Scent of Poplars by W.H. Hudson

Automne, Peupliers, Eragny (Autumn, Poplars, Eragny)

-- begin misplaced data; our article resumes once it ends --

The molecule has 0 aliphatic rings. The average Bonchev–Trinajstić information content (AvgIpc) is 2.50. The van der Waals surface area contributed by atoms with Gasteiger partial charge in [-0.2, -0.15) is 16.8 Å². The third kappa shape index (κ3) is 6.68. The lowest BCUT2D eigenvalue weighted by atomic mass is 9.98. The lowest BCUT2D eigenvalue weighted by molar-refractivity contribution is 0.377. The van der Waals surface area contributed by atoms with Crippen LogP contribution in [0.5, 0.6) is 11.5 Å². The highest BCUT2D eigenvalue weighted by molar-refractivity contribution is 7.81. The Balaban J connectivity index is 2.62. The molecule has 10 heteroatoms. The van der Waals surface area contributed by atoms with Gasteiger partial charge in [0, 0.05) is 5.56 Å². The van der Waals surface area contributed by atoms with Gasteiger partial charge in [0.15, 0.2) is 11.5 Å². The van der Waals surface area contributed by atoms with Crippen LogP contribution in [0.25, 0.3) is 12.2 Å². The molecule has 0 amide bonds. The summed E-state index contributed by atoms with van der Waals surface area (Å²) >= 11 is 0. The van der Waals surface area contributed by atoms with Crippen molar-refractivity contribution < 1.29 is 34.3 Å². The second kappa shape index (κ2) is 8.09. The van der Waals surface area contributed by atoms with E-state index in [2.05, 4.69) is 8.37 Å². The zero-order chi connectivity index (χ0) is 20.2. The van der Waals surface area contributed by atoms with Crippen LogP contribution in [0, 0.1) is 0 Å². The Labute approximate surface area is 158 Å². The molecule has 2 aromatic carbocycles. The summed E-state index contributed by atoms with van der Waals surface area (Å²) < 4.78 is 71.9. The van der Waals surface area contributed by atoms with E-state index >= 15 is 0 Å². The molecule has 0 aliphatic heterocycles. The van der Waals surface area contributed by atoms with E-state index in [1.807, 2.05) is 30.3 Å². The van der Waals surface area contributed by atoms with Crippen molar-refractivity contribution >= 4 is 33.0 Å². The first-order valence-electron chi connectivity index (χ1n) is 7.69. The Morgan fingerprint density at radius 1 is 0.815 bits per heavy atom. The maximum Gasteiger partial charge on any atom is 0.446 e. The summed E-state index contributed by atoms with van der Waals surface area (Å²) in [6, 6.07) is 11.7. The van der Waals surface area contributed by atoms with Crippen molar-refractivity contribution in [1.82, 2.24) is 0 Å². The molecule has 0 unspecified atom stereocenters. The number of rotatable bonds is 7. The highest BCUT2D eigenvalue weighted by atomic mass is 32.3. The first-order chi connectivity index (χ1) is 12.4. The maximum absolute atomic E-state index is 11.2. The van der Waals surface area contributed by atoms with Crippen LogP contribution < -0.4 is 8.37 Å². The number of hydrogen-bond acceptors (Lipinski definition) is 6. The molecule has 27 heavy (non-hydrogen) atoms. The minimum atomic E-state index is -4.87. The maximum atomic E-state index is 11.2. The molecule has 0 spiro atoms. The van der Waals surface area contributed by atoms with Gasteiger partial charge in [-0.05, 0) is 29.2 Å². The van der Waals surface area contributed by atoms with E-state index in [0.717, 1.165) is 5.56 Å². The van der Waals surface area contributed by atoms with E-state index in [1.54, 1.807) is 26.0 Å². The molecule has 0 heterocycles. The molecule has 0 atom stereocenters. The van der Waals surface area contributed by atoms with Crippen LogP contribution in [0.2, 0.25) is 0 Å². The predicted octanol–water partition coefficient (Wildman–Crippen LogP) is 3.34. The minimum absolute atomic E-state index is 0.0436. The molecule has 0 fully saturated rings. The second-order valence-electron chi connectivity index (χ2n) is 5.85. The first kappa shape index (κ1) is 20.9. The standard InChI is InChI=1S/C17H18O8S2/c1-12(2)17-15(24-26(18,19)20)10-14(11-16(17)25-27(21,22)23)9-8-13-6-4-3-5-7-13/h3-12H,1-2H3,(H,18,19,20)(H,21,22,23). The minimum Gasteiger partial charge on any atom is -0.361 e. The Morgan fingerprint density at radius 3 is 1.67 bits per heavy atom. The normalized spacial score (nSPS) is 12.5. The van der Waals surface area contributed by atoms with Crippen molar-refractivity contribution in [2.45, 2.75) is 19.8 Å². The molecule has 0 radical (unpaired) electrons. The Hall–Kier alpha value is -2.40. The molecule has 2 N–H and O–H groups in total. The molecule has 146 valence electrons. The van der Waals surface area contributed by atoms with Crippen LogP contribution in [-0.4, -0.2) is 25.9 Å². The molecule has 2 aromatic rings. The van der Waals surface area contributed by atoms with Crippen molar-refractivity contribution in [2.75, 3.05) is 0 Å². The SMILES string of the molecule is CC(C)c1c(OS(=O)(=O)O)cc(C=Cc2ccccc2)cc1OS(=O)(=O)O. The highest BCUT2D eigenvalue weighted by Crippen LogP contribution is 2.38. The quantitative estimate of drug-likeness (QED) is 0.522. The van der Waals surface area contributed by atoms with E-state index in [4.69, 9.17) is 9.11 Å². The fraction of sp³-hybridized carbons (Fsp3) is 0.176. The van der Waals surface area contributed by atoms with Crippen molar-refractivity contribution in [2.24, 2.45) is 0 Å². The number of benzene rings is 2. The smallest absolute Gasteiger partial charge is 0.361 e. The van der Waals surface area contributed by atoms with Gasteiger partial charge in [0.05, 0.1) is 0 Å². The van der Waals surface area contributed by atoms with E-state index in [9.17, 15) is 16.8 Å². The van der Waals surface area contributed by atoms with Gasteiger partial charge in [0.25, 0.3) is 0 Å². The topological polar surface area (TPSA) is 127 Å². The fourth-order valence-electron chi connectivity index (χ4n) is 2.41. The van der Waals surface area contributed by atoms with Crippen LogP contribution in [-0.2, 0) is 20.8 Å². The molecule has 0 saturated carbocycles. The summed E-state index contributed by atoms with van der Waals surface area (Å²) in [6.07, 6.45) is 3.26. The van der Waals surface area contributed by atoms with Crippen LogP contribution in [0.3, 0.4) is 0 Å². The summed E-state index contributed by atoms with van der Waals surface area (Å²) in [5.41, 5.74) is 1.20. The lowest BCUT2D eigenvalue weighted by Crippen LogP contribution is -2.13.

These concert-singers, the little green and yellow field finch and the purple cow-bird, were with us all the year round, with many others which it would take a whole chapter to tell of. When, in July and August, I watched for the coming spring, it was the migrants, the birds that came annually to us from the far north, that chiefly attracted me. Before their arrival the bloom was gone from the peach trees, and the choir of countless little finches broken up and scattered all over the plain. Then the opening leaves were watched, and after the willows the first and best-loved were the poplars. During all the time they were opening, when they were still a yellowish-green in colour, the air was full of the fragrance, but not satisfied with that I would crush and rub the new small leaves in my hands and on my face to get the delicious balsamic smell in fuller measure. And of all the trees, after the peach, the poplars appeared to feel the new season with the greatest intensity, for it seemed to me that they felt the sunshine even as I did, and they expressed it in their fragrance just as the peach and other trees did in their flowers. And it was also expressed in the new sound they gave out to the wind. The change was really wonderful when the rows on rows of immensely tall trees which for months had talked and cried in that strange sibilant language, rising to shrieks when a gale was blowing, now gave out a larger volume of sound, more continuous, softer, deeper, and like the wash of the sea on a wide shore.